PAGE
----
Wednesday, January 24, 2007

A safe landing

January 16, 2007

Arrived in Ghana after a flight from Toronto to London, and then London to Accra. The flights themselves - about six or seven hours each - were uneventful. I read, watched movies, and slept a bit. I flew to London alone but four of us were on the plane to Accra from London.

I was incredibly nervous and agitated on the flights over. It's hard to let things go for eight months - the cats, my family, my creature comforts. As much as I like the idea of traveling and international development work, I'm a homebody at heart. This kind of transition is especially tough because it's eight months long - longer than I've ever been away before. And the assignment is challenging. Figuring out what I'm able to contribute to human rights reporting in Ghana will take time.

I'm so happy Janet's coming, but it would have been nice to have her with me today.

The landing was also uneventful, which you could say is good news! I didn't even feel the wheels hit the runaway. As I stepped off the plane, I tried to absorb the atmosphere. It was muggy and dark, and we had to cross the tarmac to the terminal. It was a very small airport for a city of 2-million. It seemed to only have one terminal and just a couple of gates.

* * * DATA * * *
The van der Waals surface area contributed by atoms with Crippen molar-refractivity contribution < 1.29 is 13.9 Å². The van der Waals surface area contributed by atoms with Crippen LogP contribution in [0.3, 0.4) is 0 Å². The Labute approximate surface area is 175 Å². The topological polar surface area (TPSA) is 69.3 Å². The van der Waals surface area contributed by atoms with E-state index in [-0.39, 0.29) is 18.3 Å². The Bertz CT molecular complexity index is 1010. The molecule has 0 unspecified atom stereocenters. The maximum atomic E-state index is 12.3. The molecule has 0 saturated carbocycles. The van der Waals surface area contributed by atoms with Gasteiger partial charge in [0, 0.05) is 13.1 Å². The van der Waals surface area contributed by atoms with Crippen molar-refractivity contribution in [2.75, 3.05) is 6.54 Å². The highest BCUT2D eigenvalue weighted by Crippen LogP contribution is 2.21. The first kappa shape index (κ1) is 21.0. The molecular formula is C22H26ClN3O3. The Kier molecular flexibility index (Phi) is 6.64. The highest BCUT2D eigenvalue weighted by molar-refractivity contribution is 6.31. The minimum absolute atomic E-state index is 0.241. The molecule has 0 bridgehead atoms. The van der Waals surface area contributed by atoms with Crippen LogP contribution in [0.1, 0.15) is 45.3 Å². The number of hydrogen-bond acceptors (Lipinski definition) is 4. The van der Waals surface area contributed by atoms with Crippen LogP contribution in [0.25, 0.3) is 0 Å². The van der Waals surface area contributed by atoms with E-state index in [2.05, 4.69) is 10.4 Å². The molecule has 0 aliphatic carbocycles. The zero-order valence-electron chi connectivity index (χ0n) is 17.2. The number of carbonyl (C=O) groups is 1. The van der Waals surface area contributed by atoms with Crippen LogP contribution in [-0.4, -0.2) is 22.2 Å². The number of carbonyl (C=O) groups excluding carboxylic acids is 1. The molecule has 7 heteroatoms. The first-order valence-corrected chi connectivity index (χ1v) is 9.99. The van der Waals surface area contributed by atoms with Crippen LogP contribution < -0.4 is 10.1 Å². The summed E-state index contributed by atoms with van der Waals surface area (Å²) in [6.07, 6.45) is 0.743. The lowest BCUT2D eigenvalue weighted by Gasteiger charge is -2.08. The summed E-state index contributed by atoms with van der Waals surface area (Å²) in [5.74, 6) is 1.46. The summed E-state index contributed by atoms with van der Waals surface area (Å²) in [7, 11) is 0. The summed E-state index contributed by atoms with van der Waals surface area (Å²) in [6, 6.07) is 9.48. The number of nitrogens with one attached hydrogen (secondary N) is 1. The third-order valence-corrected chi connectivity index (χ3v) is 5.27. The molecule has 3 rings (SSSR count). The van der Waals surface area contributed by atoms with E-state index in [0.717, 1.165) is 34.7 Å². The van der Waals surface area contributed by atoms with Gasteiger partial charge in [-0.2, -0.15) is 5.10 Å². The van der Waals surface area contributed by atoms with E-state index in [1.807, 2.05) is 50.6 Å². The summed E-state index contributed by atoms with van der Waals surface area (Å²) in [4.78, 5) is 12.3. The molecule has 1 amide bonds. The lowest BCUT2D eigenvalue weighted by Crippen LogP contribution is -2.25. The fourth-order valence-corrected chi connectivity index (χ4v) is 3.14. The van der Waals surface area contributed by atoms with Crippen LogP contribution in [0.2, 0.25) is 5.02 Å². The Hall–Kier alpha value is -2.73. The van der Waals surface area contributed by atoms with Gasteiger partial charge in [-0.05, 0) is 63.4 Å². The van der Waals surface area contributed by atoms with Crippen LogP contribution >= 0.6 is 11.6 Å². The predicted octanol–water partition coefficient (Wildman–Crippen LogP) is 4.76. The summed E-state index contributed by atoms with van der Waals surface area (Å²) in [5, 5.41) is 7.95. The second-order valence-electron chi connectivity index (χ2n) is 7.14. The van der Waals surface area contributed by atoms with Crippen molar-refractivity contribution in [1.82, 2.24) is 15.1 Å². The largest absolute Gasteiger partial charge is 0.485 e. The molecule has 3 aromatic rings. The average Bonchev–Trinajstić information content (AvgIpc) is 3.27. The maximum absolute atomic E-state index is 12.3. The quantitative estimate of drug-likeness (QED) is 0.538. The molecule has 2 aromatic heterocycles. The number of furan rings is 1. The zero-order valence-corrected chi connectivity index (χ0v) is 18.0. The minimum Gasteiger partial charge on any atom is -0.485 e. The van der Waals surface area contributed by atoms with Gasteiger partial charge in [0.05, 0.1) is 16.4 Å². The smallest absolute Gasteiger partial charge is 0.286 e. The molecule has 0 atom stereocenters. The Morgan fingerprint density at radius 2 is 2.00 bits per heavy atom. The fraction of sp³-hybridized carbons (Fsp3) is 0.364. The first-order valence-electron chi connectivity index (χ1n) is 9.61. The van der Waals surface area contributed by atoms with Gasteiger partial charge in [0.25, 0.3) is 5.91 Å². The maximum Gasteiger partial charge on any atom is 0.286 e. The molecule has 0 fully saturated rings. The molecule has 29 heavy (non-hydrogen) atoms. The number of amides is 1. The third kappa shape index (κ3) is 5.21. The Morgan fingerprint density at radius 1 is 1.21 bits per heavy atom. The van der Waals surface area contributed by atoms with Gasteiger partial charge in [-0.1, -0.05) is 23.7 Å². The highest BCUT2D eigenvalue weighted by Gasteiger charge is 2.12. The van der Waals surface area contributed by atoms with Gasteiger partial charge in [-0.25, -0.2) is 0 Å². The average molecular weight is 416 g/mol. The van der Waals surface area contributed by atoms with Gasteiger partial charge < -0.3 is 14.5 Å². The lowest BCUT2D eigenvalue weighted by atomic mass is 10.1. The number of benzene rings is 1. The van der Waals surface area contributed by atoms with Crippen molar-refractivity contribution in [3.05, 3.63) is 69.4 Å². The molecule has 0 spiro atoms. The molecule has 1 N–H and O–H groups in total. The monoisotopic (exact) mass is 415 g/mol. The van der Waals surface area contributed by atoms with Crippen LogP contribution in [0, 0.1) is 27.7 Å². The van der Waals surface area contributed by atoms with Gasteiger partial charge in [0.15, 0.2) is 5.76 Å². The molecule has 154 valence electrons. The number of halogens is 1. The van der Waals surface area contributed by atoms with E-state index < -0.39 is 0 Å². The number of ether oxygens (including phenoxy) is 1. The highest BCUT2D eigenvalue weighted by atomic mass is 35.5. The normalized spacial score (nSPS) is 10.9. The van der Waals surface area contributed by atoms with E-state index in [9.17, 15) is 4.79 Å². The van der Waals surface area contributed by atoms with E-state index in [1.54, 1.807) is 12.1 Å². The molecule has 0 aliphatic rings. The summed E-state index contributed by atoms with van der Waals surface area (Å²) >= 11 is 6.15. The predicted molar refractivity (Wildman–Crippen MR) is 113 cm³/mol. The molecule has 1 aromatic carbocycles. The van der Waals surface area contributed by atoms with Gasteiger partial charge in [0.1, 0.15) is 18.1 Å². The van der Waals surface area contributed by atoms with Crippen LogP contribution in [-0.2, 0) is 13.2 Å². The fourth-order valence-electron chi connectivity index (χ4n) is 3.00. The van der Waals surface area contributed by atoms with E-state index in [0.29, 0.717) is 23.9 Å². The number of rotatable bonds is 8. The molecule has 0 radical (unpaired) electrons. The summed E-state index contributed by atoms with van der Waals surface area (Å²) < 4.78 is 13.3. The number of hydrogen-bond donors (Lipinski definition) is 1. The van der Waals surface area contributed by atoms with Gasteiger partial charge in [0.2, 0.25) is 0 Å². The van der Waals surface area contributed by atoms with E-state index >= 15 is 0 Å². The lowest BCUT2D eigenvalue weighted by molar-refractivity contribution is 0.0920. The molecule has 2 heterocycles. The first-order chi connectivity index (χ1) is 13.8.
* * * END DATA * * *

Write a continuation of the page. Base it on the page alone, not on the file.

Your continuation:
We got through customs quickly and went out the front door of the airport to find Ato, the head of Journalists for Human Rights in Ghana. He was to greet us and take us to our hotels and apartment, in my case. It was odd - there must have been a couple of hundred people there to greet passengers - entire families must have come out. There were also about 50 women with bedrolls on the ground in the entranceway - didn't get a chance to ask Ato what that was all about.

As it turns out I was put up in a hostel that night. The person hadn't yet vacated the apartment that Janet and I have rented for the next eight months.

First awkward moment with a local: Two guys carried my bags out to the car and I hadn't yet changed any money so couldn't give them a tip.

First moment of deprivation: As I write this diary, they called my room to say they were cutting the power for the night. These kinds of blackouts are apparently common to conserve electricity. So much for reading before bed...

- Mark

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